TOWARDS A STOCHASTIC GROUND-MOTION MODEL WITH OPTIMIZED GENERALIZATION ERROR DERIVED FROM THE NGA DATASET
KUEHN, N.M., email@example.com; SCHERBAUM, F., firstname.lastname@example.org; RIGGELSEN, C., email@example.com, Institute of Geosciences, University of Potsdam, 14476 Potsdam, Germany.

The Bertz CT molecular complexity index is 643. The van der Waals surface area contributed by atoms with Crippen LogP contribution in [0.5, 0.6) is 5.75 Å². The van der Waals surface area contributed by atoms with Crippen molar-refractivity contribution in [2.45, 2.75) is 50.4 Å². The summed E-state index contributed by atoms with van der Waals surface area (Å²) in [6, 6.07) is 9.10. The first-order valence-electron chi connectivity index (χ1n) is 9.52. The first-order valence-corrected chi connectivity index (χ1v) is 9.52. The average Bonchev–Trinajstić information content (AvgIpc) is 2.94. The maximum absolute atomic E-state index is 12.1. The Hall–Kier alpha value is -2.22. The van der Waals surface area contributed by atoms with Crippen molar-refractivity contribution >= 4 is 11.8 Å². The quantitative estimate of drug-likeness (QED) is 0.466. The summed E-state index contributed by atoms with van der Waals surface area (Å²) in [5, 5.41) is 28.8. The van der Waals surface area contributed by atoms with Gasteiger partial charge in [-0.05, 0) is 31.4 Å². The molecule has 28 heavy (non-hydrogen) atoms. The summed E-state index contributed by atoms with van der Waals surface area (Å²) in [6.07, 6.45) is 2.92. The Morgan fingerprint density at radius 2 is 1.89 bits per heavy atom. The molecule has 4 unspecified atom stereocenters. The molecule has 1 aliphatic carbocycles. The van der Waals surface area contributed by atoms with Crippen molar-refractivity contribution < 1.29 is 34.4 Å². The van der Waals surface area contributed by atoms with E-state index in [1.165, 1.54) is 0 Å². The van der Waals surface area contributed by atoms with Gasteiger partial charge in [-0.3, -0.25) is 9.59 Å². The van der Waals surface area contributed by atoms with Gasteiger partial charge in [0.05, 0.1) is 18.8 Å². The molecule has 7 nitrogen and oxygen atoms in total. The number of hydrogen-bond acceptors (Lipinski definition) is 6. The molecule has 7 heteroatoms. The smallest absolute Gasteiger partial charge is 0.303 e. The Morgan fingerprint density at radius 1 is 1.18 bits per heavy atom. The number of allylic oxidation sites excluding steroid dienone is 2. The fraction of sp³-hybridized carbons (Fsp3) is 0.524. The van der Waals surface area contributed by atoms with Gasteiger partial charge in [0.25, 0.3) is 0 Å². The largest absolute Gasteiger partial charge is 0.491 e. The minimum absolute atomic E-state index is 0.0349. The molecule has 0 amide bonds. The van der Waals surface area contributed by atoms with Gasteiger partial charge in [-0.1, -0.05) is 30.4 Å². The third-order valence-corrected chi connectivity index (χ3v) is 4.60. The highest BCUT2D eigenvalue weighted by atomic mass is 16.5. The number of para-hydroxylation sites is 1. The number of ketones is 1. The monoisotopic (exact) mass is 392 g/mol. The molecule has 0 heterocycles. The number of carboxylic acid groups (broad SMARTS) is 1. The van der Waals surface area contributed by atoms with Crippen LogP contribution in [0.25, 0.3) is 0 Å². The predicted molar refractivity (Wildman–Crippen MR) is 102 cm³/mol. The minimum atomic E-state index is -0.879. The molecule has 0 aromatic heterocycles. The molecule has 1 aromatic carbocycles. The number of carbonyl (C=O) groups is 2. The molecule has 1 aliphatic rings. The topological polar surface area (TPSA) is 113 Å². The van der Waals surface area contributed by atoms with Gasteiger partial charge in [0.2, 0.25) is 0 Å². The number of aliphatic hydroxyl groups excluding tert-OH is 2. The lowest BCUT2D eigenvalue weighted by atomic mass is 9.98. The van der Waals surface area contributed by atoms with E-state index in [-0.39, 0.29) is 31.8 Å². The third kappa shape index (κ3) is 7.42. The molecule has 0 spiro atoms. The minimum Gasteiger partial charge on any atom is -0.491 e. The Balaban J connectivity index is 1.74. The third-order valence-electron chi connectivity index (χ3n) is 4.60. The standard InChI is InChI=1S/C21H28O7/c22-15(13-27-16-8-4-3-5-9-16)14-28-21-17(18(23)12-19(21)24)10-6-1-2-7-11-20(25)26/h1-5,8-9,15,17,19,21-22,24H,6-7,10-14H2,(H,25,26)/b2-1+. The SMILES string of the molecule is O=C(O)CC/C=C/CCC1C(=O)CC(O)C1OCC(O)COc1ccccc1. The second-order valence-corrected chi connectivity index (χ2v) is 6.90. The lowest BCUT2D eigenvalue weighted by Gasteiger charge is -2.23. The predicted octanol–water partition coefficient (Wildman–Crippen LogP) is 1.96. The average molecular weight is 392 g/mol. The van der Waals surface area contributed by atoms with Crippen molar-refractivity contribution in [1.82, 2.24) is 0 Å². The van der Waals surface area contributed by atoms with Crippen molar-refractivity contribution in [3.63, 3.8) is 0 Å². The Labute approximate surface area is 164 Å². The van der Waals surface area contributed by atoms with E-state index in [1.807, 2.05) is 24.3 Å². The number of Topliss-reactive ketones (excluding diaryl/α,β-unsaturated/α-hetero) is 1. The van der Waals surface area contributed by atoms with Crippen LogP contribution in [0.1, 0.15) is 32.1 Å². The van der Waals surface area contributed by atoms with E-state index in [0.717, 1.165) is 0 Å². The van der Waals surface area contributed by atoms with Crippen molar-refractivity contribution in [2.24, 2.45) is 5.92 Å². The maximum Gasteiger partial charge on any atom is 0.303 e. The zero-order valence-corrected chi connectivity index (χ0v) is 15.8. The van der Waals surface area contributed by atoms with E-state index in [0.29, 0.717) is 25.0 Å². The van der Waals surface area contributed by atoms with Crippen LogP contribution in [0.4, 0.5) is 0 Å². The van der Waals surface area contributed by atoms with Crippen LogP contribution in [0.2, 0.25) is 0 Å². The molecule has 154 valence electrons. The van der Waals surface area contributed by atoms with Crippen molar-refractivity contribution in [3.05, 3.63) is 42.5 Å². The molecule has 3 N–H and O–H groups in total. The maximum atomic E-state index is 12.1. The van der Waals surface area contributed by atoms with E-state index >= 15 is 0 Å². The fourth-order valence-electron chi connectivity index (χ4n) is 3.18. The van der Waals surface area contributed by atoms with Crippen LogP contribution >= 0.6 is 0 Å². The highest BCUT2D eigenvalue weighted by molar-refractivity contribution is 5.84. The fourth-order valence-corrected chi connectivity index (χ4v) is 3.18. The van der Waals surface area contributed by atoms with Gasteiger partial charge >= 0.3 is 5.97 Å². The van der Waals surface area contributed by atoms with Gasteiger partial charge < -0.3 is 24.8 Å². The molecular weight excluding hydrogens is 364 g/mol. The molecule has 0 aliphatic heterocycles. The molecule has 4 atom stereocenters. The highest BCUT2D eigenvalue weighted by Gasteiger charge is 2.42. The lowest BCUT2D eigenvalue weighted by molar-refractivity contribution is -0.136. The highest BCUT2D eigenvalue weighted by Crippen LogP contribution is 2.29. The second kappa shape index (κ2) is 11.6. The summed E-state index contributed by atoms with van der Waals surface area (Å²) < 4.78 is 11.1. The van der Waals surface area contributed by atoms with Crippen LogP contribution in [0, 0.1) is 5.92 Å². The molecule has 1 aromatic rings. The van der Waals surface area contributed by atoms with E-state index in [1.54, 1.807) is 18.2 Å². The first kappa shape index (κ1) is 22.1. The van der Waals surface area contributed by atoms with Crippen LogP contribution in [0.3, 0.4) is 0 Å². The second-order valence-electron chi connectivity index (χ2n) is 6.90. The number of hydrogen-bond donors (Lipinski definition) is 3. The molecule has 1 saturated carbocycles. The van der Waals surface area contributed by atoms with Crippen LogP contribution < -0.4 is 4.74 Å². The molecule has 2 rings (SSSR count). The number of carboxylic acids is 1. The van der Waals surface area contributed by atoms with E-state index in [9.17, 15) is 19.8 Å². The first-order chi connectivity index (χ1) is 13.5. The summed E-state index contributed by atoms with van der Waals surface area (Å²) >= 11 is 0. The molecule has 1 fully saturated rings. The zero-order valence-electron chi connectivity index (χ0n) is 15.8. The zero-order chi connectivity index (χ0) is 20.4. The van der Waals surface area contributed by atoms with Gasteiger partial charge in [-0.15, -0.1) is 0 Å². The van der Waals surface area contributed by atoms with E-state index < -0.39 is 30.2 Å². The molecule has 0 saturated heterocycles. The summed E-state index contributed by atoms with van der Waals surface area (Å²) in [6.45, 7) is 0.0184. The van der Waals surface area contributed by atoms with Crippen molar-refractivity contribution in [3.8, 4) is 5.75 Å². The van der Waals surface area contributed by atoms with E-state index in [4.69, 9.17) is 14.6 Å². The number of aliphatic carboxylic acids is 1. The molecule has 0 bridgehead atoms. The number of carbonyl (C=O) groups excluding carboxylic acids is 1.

Empirical ground-motion models used in probabilistic seismic hazard analysis are commonly described by regression models. In selecting the best-fitting model, the issue of overfitting is an ever reoccurring concern. This has long been acknowledged in research fields such as machine learning and artificial intelligence, but is often treated quite informally in engineering seismology. As an additional potential problem, the functional forms used for regression are usually based on Fourier spectral models but applied to response spectral data. Here, these questions are addressed for the NGA dataset, which is the best strong-motion dataset currently at hand. Using a two-step procedure we model this dataset as a stochastic point source model. Initially, a regression model is selected via cross-validation, a well-known methodology counteracting the problem of overfitting. The dependence of the logarithmic response spectrum values on the predictor variables is modeled using polynomials of the magnitude, distance, Vs30, rupture depth and a simple fault-mechanism term as basis functions. The generalization error (GE) of the selected model is considerably lower than for functional forms usually employed in ground motion models. Although not overfit, the resulting model is comparatively complex, comprising 46 parameters, none of which is physically interpretable. Hence, in the second step this polynomial model is approximated by an equivalent stochastic point source model using a genetic algorithm optimization, resulting in a physically interpretable model which is optimized for low GE. Though the response spectra of the polynomial and stochastic model agree fairly well, differences persist indicating effects that cannot be modeled by the stochastic model. Finally, hazard curves for the presented model and the published NGA ground-motion models are compared for simple scenarios.